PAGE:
By DAVID GREEN
Fayette Board of Education members received a brief overview Monday of the federal Race To The Top (RTTT) program that now includes Ohio schools.
High school teacher Pam Wise and Educational Service Center consultant Sally Kovar spoke about changes ahead in Fayette.
Kovar is pleased that Fayette’s board voted to join in the program because many of the changes will be mandated by the state for all schools. Since Fayette signed on to the program, the district will receive funding to help pay for much of the work coming up.
The district should receive about $25,000 in each of the next four years—and maybe an additional $14,000 made available by some districts dropping out of the program—but she cautioned the board that guidelines are very specific on how the money may be spent.
For the most part, funding will be spent for professional development. The money could be used to hire substitute teachers who would work while the regular teacher attends a professional development session, but it couldn’t be used to hire a new teacher.
Ohio’s chief goals are to improve graduation rates, improve performance on state and national assessments, and reduce the gap between Ohio and the best-performing schools in the nation.
Fayette will also work to revise existing curricula to make it align with state standards. Documents known as “curriculum crosswalk” will guide staff to make the transition to new standards.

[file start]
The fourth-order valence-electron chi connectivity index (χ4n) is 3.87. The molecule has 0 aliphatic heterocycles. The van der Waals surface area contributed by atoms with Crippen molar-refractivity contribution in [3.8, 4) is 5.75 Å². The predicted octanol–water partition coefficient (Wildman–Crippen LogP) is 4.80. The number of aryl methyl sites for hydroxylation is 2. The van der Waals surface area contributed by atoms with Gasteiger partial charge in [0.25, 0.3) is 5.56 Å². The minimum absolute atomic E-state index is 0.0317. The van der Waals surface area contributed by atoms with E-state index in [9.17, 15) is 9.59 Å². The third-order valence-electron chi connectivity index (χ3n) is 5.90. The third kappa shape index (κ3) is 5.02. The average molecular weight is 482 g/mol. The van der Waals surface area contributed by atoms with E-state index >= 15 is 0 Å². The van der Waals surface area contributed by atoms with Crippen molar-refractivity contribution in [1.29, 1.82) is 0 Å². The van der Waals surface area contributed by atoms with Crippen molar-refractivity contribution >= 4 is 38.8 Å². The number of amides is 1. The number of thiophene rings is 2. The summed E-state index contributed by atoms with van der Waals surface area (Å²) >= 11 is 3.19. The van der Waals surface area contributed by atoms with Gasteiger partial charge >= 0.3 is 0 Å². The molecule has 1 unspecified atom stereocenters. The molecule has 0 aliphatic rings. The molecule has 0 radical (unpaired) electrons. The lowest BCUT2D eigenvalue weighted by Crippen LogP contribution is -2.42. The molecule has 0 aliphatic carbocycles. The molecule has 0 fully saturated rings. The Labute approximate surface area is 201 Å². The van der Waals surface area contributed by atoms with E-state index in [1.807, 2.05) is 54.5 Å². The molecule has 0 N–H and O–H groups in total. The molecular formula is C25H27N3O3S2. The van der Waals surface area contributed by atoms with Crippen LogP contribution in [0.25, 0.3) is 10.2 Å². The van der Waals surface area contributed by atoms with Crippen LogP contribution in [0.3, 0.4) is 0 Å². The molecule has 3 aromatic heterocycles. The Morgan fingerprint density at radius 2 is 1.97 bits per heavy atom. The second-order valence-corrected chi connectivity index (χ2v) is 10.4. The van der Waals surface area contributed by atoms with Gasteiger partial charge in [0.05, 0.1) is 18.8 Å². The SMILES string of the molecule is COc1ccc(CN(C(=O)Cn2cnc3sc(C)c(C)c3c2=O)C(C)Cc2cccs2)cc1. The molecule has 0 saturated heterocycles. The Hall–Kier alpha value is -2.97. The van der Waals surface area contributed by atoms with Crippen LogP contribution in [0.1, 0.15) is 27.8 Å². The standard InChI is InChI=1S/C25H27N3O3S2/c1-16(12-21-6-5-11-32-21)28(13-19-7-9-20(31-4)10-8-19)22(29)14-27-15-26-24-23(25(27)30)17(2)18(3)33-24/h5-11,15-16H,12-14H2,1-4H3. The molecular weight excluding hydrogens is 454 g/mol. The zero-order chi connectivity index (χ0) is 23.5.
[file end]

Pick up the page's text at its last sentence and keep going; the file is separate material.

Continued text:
Fayette’s “transformation team”—consisting of seven staff members, board member Karen King and Kovar—will lead the district’s efforts.
Value added assessment will be used to measure a student’s growth in skills from year to year. Traditional assessment measures achievement only on a single test such as an end-of-the-year test.
The process is very data-driven, Kovar said.
“As we collect data on students, we’ll begin to see trends, both good and bad,” she said.
That data will help determine the focus of professional development needs.
The district must commit to a comprehensive evaluation system for both teachers and principals. This will be partially tied to student achievement.
Staff evaluation results will be used in employment and tenure decisions, but staff will be given ample time to improve, Kovar said.
Many features of staff evaluation are already in place, she said, and part of the process is self-evaluation.
BUDGET—Superintendent of schools Russ Griggs told the board that per-pupil support is expected to increase for the next school year, but other support will decrease.
AUDIT—District treasurer Kelly Bentley said the district received a clean audit report from the state.
ENROLLMENT—Elementary principal Dr. Luann Boyer was encouraged with the kindergarten registration number of 37, which is higher than usual at this time of the school year.
ELECTRONICS—High school principal Dan Feasel said to expect continuing changes in policy governing electronic devices in schools as the devices themselves change. He said he’s had fewer problems with cell phone usage this year.
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